The present invention is generally directed to a method for achieving pollutant free operation of automotive engines and other sources of carbonaceous and nitric oxide pollutants. More specifically, the present invention is directed at controlling emissions of platinum oxides from catalytic converters.

BACKGROUND OF THE INVENTION

Historically, great strides have been made in controlling automotive emissions. Early oxidation catalyst systems were very effective in controlling hydrocarbon and carbon monoxide emissions. However, it was soon recognized that control of nitrogen oxides (NOx) was also necessary. Because NOx control catalysts are typically ineffective under oxidizing conditions, two stage systems were used having a reducing first stage followed by an oxidizing second stage with added air. A major improvement was the development of three way catalysts and the system of dithering the fuel air ratio between rich and lean around the stoichiometric value. This allows both NOx reduction and oxidation of hydrocarbons and carbon monoxide, and has been the standard approach for many years. All these approaches have a serious flaw. Any period of lean operation will allow loss of platinum as platinum oxide. Thus it should be no surprise that European researchers have recently discovered widespread platinum contamination of the environment. This is a potentially serious problem since workers in a platinum refinery have developed serious allergic reaction to extremely low concentrations. Although a guard bed could be used to gather platinum, frequent replacement would likely be required.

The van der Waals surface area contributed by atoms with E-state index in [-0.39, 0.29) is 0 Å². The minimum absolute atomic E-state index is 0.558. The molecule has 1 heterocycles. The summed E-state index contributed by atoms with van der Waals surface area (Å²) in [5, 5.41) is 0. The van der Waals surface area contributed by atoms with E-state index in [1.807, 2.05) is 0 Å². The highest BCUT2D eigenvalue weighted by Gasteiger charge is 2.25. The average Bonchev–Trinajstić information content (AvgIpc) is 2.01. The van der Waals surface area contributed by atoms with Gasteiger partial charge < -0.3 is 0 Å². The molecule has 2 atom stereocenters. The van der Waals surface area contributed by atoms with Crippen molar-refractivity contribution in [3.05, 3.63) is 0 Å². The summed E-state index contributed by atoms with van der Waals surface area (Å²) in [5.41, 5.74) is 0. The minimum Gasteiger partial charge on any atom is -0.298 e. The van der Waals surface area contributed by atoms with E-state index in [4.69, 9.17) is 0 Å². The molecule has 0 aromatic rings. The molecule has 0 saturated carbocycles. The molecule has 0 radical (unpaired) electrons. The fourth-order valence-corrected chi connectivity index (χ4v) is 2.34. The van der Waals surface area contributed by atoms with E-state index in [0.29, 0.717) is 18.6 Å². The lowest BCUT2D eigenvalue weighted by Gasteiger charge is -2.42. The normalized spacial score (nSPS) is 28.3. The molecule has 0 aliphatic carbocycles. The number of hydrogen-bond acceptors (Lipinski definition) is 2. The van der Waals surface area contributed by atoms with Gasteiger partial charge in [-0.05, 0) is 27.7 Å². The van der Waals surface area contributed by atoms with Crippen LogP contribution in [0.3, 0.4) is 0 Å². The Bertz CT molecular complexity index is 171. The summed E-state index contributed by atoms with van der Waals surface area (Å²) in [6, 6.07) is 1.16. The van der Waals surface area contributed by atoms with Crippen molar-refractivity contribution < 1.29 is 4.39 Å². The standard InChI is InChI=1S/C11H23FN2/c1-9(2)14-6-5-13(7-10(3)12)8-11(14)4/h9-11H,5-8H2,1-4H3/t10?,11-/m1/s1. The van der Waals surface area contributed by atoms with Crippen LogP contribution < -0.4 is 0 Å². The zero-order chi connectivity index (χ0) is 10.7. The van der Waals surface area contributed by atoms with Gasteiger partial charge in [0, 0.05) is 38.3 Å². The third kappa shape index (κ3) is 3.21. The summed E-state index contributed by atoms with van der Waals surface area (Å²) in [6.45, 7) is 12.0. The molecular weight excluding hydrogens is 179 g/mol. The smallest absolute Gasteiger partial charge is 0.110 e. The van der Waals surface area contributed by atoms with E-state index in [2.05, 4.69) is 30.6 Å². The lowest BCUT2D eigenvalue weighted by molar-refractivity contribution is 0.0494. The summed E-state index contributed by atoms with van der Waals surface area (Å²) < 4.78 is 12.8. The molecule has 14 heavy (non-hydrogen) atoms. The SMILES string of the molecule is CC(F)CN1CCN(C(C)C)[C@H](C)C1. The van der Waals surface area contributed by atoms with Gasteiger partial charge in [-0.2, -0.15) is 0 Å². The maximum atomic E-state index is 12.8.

Based on the foregoing, it is an objective of the present invention to provide a method and apparatus to eliminate loss of platinum from catalytic converters without impairing effectiveness.

SUMMARY OF THE INVENTION